Everyone learns from making mistakes, right?
When A was a newborn and Mr. Musings and I were two extremely sleep deprived, first-time parents, we made so many mistakes! Like when we didn’t wait long enough before changing her dirty diaper, only to end up with baby poop everywhere. She wasn’t done! Or when she was cradled in my arms and I didn’t judge how much space there was between her head and the door frame. And I bumped her head. (Oops!) Or when I had to keep folding and re-folding the swaddle blanket so she couldn’t kick her little legs out. (Thank goodness for Velcro swaddle blankets!)
Making mistakes is part of life. And learning from our mistakes helps us grow as individuals.
So, why is it so very hard for me, as a parent, to simply let mistakes happen?
In my world, I crave order. I like to be organized, to make lists, to have a plan of action. I’m not impulsive by nature. New things, big crowds, social activities cause me anxiety. I like to be in-control. I tend to be a back-seat driver (sorry, Mr. Musings)! I say, “be careful” a thousand times a day. I’m not very good at letting mistakes happen.
Children learn through play.
Children learn through their experiences and interactions with the world in which they live. They learn through doing, through social interactions, and by making mistakes. (I actually have a degree in this stuff!)
Often, while playing with A, I have the urge to do something for her. The other day, she was trying to fit a cow shaped puzzle piece into the space for the sheep shaped puzzle piece. And I had to really resist the impulse to correct her, move her hand to the cow shaped space, and show her how to do the puzzle myself. I don’t like to see her frustrated. But even if she starts to cry, I know it will be better to step back, and let her make a mistake she can learn from. Instead of doing it for her, I can say, “This puzzle is tricky but you can do it. Try moving the cow somewhere else.” Encourage her rather than correct her.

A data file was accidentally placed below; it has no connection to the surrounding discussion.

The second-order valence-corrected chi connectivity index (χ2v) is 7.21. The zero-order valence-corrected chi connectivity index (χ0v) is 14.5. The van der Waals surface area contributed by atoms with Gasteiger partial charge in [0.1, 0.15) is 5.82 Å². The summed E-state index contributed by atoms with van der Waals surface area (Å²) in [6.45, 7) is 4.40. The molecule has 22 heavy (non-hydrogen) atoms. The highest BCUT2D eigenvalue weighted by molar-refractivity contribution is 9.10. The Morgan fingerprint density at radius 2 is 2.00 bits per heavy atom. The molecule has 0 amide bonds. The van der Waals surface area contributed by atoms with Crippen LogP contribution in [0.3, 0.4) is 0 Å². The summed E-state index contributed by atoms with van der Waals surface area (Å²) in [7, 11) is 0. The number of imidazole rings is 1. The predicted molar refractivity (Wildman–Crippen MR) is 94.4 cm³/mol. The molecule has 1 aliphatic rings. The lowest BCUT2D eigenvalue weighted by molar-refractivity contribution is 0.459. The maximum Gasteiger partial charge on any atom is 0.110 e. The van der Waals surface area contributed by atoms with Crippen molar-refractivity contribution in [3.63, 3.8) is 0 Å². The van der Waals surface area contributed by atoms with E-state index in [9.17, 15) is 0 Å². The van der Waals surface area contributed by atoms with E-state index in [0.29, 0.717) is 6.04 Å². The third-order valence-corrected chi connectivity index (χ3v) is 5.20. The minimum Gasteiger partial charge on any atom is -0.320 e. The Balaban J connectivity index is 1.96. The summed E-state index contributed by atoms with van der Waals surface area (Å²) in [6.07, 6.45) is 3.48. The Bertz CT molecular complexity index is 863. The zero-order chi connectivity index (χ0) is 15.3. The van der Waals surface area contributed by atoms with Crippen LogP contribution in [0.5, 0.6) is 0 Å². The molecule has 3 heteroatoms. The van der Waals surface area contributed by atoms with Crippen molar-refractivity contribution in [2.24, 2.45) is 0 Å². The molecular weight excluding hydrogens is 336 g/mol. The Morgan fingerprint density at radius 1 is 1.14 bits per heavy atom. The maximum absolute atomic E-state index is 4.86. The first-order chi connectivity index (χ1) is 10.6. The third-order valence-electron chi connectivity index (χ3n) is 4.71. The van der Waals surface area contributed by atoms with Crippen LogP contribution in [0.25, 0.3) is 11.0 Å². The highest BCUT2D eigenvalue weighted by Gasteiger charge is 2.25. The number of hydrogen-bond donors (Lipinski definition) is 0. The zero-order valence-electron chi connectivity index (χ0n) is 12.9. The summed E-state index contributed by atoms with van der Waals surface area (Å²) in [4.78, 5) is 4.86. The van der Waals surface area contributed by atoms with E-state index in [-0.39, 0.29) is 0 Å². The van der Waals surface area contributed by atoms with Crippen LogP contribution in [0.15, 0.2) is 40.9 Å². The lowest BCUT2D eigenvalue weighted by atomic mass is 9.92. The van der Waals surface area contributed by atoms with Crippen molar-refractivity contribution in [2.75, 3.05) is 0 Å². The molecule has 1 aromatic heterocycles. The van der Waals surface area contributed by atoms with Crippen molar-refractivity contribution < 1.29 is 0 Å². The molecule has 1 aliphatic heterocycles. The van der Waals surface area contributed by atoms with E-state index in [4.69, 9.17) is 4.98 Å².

Along those same lines, there’s my issue of compulsively saying “be careful!” Climbing the ladder of the slide or running in the crowded library…I always worry that A will get hurt. But, don’t we also learn from natural consequences? Not holding on while climbing the ladder could make you fall. Running in the library could cause you to run into another person or trip on a toy. By making the mistake, and suffering the consequence, we learn. Saying things like,”we walk in the library” will give her much more clear information to absorb. Obviously, I’m not going to let A run into a street or anything extreme like that. My point is simply that, by providing A with a safe space to practice her independence and make mistakes, we could both learn something new.
The last thing I want is to become an over-protective, over-controlling, or over-critical parent!
Toddlers need both freedom and limits. They need to feel free to become an independent person, while also knowing that their parents are close by, to support, encourage, and guide them.
There are times when modeling may be more appropriate as a teaching method. And other times it might be more appropriate to step back and let A learn through exploration: through trying, and failing, and trying again.